One among several of this year's Academy Award contenders whose competitive or celebratory spirits have been tempered by the emotional toll of Philip Seymour Hoffman's sudden death earlier this month is current Best Actress nominee Amy Adams.
The "American Hustle" star – who had appeared opposite the late screen giant in three films and was also set to headline his second directorial effort – wore a very fragile heart on her sleeve during Wednesday's episode of "Inside the Actors Studio" as she discussed the loss of her former colleague and friend through broken sobs.
"I just really loved him, and I know so many people did," she managed to declare before admitting, "I just don't know how much more I can talk about it right now, sorry."
Adams also expressed regret that the show's student audience would never get a chance to share her experience of having known him on a professional level. "I wish you all could have had the chance to work with him," she tearfully told the crowd.
Indeed, Adams shared the screen with Hoffman for some of his most celebrated movie moments – in "Charlie Wilson's War," "Doubt," and "The Master," all of which earned him Academy Award nominations and two of which Adams herself can credit for nods. The two enjoyed a well-known mutual respect for one another both on and off the stage, with Hoffman having recently credited her among "the most gifted people I know" in an October interview with Vanity Fair.
"The things I value about actors, there's talent," Adams said. "There's skill, but without work ethic, without that generosity of spirit to take people with you on that brilliant journey that you take... both Meryl [Streep] and Philip have this ability to create ... it's transformative," she said of her former "Doubt" castmates.
"He was a beautiful spirit and he had this unique ability to see people, to really see them, not look through them," a visibly shaken Adams also said in memory of Hoffman. "He just really saw people, and he will be missed."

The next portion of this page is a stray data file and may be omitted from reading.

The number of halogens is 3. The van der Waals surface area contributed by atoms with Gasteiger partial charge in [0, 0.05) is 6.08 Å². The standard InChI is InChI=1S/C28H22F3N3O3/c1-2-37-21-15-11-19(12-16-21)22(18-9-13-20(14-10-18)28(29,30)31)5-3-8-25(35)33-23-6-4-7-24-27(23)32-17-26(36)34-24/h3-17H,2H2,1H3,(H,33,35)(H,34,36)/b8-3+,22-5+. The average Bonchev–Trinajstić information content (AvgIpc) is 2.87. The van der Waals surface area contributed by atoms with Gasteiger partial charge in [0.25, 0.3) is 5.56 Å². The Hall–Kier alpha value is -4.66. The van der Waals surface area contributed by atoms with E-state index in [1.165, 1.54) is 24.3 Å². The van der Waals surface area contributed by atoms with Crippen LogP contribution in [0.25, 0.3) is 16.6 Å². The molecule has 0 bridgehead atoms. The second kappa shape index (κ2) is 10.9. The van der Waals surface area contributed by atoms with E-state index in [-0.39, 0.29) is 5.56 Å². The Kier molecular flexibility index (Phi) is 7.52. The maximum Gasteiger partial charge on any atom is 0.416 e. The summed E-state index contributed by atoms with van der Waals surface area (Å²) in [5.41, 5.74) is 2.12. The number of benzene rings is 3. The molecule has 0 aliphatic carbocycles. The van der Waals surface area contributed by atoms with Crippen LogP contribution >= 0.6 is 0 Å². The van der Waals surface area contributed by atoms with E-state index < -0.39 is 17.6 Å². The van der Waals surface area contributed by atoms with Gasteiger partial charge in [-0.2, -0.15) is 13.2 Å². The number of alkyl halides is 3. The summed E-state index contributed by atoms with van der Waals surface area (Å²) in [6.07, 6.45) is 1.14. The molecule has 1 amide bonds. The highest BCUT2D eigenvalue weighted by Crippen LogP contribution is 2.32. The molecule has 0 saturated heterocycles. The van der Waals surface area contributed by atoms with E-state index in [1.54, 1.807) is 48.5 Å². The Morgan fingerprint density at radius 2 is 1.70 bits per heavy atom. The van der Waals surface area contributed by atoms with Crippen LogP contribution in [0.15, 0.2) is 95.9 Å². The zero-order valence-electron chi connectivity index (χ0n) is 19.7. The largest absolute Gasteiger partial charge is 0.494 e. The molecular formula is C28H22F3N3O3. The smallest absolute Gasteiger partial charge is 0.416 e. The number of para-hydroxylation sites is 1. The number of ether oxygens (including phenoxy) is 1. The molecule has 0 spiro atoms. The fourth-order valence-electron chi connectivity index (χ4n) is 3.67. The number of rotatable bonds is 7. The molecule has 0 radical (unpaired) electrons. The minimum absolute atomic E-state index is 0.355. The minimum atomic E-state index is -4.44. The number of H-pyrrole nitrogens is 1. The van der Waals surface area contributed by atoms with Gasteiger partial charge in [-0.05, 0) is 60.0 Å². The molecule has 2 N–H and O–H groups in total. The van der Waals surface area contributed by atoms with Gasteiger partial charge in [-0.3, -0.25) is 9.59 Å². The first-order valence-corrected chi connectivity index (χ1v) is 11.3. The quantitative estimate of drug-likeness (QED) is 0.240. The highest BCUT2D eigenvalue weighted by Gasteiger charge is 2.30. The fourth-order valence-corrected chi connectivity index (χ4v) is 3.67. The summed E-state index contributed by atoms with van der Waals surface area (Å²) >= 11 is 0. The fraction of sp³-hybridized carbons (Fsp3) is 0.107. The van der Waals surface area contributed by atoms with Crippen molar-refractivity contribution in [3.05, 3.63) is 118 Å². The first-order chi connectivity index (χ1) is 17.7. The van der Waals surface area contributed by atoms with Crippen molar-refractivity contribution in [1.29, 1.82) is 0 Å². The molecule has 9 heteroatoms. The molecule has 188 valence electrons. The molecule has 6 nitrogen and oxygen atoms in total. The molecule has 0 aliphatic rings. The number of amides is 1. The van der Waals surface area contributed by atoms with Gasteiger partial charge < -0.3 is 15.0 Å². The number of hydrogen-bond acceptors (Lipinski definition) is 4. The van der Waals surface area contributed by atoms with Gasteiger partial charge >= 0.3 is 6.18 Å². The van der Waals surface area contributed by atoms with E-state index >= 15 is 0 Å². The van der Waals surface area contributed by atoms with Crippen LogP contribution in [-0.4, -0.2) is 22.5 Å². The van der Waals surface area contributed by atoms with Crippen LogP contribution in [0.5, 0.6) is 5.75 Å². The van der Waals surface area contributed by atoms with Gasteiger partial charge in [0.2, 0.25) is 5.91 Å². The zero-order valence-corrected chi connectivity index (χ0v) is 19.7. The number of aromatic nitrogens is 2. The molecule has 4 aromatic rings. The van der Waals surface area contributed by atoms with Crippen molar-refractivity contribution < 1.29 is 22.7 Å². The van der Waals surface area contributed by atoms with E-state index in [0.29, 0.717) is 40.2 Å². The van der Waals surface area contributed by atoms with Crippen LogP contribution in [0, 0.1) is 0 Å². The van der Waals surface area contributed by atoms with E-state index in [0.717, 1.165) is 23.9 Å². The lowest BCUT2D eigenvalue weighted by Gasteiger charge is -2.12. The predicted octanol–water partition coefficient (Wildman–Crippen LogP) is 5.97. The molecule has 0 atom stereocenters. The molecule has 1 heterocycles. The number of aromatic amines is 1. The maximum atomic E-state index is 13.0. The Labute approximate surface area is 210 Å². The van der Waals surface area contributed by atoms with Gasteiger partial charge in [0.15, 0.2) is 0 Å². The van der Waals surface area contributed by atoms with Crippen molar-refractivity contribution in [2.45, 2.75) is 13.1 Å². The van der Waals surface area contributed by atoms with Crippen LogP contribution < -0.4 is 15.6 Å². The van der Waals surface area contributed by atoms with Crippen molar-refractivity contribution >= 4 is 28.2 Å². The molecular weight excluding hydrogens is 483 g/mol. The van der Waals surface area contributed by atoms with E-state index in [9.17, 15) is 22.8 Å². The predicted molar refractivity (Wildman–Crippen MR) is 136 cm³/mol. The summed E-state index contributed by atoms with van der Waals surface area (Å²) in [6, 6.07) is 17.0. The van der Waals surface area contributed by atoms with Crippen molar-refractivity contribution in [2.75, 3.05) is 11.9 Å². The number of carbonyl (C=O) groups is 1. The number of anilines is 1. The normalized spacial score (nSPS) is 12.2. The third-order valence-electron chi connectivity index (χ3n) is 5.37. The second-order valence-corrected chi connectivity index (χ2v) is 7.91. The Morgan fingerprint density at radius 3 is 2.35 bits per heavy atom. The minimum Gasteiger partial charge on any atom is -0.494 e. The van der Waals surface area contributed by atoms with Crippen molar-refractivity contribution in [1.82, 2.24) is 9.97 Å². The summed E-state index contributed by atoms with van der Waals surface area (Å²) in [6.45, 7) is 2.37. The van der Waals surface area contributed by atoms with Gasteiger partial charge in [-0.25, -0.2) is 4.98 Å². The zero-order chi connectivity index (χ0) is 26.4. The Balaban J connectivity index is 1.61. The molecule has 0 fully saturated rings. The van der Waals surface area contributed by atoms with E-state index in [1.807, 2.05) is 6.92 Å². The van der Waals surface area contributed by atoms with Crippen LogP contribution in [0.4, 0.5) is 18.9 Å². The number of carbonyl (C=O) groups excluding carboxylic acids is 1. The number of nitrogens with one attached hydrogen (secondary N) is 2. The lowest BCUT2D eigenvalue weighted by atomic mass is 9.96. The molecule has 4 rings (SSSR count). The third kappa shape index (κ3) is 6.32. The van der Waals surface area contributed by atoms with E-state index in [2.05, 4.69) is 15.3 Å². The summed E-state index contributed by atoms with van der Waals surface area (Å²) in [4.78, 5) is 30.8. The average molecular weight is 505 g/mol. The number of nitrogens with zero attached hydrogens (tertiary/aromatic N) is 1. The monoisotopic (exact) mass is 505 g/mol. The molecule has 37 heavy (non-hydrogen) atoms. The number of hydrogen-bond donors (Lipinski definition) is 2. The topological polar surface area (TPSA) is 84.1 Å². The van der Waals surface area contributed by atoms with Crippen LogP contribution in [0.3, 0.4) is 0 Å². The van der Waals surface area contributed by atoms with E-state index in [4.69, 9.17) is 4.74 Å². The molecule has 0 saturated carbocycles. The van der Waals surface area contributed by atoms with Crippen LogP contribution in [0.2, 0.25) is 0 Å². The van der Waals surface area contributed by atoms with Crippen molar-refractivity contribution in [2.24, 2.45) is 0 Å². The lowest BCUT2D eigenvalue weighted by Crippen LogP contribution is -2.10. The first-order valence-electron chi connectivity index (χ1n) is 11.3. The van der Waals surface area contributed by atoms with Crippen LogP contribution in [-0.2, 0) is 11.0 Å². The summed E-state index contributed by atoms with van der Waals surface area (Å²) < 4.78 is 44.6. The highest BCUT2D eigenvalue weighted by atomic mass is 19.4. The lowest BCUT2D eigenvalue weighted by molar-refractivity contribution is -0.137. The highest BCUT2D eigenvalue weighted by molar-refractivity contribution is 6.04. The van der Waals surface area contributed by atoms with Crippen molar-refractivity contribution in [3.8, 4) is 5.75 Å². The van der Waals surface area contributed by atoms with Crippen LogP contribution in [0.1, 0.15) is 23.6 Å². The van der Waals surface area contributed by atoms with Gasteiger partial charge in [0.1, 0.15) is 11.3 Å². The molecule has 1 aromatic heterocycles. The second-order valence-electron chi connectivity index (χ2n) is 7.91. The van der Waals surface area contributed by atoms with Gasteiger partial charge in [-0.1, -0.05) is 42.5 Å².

The somber segment was taped on Feb. 5, mere days after Hoffman, 46, was discovered dead by playwright David Katz in his New York City apartment from an apparent drug overdose.
Clearly, the tragedy was still resoundingly and painfully raw when Amy Adams addressed it before the show’s live audience. She reportedly even withdrew from other television appearances to avoid speaking on the matter of Hoffman's passing further.
The day after taping, she would be seen attending a private wake for the late actor alongside some of his other famed former colleagues, including Cate Blanchett, who later chose to pay homage to her fallen former "Talented Mr. Ripley" co-star in a slightly more cheerful fashion: devoting her BAFTA win for Best Actress in "Blue Jasmine" to him.
"I would like to dedicate this to an actor who has been a continual, profound touchstone for me, a monumental presence who is now so sadly in absence — the late, great Philip Seymour Hoffman," Blanchett said in a solemn acceptance speech on Sunday. "Phil, your monumental talent, your generosity, and your unflinching quest for truth both in art and in life will be missed by not only me, but so many people ... You raised the bar continually, so very, very high."
Adams, who is enjoying her fifth Oscar nomination — and first in the Best Actress category — this year, also spoke to a few less dour subjects during her time on "Actors Studio," including her need to let go of her duplicitous "Hustle" alter ego, Sydney Prosser.
Unlike Adams, the con artist character beckons false sentiment so readily it's hard to know which of her beaus does not have wool draped over his eyes. Adams explained that it was one on-screen persona she just couldn't hang onto.
"Sydney had to go, when I was done," she explained. "She had to go."